Today starts the Lent Book Series. As I’ve mentioned before, this is something of an experiment. But as e-mails from local writers have come in, I’ve been pleasantly surprised at how varied and interesting are the submissions. Plan on this being an annual feature here.
I’ve struggled with how to start off this series for Lent, what book to choose—it seemed a big burden for any one book. So how to start?
Initially, I wanted to feature a book that I plan to use in my April column as a mid-Lent pick-me-up, I’m enjoying it so much. But when one of my guest writers here chose that as her book to feature, I thought it best to hold off (though I told her I will likely still put it in my April column).
I’m starting with the Holy Father’s theme for Lent 2014:
“He became poor, so that by his poverty you might become rich.” from 2 Cor 8:9.
(Each year, the Holy Father releases a letter in advance of Lent that features a Scripture verse and a short message about living the season.)
Consider this an invitation to the Holy Father’s message for Lent. Here’s a link and it’s well-worth reading.
Reading through this message has me pondering— what does it mean to be poor? What does it mean to be rich? How does Lent help to focus on what’s really important us during this season?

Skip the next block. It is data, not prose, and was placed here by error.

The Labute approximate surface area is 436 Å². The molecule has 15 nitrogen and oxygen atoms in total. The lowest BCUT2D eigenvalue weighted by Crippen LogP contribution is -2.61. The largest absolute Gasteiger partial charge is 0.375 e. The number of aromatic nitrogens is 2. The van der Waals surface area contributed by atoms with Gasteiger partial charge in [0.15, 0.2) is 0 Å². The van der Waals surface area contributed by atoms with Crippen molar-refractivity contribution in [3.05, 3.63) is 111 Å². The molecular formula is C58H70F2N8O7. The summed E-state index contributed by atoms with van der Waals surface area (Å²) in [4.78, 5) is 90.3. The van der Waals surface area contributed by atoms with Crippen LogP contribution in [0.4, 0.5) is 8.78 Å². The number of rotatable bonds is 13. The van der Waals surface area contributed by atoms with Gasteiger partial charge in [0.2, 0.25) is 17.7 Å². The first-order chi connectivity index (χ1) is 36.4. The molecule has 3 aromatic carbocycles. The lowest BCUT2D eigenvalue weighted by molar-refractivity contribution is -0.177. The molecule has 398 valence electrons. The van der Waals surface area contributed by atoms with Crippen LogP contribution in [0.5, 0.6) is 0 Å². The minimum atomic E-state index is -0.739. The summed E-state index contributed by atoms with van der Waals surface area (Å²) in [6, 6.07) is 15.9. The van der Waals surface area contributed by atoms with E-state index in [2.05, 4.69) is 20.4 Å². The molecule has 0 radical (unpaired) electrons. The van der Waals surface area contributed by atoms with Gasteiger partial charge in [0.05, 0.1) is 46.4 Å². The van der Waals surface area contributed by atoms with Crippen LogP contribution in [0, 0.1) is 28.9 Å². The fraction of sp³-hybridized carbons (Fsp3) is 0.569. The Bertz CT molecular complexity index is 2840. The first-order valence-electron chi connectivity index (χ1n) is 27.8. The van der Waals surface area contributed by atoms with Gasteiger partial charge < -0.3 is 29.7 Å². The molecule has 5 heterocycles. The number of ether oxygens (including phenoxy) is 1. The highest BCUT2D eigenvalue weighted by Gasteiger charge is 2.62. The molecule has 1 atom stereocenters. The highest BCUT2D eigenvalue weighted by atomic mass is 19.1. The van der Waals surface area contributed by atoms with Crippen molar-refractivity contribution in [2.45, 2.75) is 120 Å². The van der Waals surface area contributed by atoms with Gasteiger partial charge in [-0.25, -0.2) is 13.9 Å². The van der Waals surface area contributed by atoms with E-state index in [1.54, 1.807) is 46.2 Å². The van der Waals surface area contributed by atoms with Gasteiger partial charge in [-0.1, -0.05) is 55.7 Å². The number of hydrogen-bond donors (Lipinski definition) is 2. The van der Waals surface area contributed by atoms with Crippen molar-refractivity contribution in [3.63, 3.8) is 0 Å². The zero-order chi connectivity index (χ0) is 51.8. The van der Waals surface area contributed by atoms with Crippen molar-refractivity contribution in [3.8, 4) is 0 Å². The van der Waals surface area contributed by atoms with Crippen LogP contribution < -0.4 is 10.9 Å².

One idea that’s been really sticking with me, but I’m not ready to commit to this year, is a compelling idea from Susan Vogt’s new book Blessed by Less: Clearing Your Life of Clutter by Living Lightly. One Lent, Susan and her husband in 2012 did the Food Stamp Challenge—living on the daily amount of about $4.50 a day, for the course of Lent. She blogged about it beginning here. I wonder how that would work with a family of five—we’d have $22.50 a day. Her blog posts reference how long it took to shop and how hard it was to eat healthfully.
I wrote before about how I’m giving up my Fitbit for Lent. I know that sounds goofy, and it was funny the comments on Facebook, but I promise there is a meaning to it, and I hope to write about that in the next week or so.
Reading-wise, as I mentioned in my March column, I did pull off the shelf In Conversation with God Volume 2, and plan to read those reflections daily and encourage the teens here to do so as well.
We have also been trying to fit more silence in at home. I homeschool our two younger children, and we decided to make Friday lunches silent during Lent.
Today, Ash Wednesday was our a practice day, and it worked out pretty well. We set the timer for 20 minutes and ate silently. We lit a candle, and agreed in advance that we wouldn’t take the time to read, either. It was interesting, all the sounds one notices!
During the time, I recalled several things we needed at the grocery store, and quickly added them to the grocery list on my iPhone. My 10-year-old wrote on a piece of paper about two-thirds of the way through, “This is hard.” We wondered later if those were not “in the spirit” of it. But we made it through.
So let me put those two simple questions out there:
What are you doing for Lent?
What are you reading for Lent?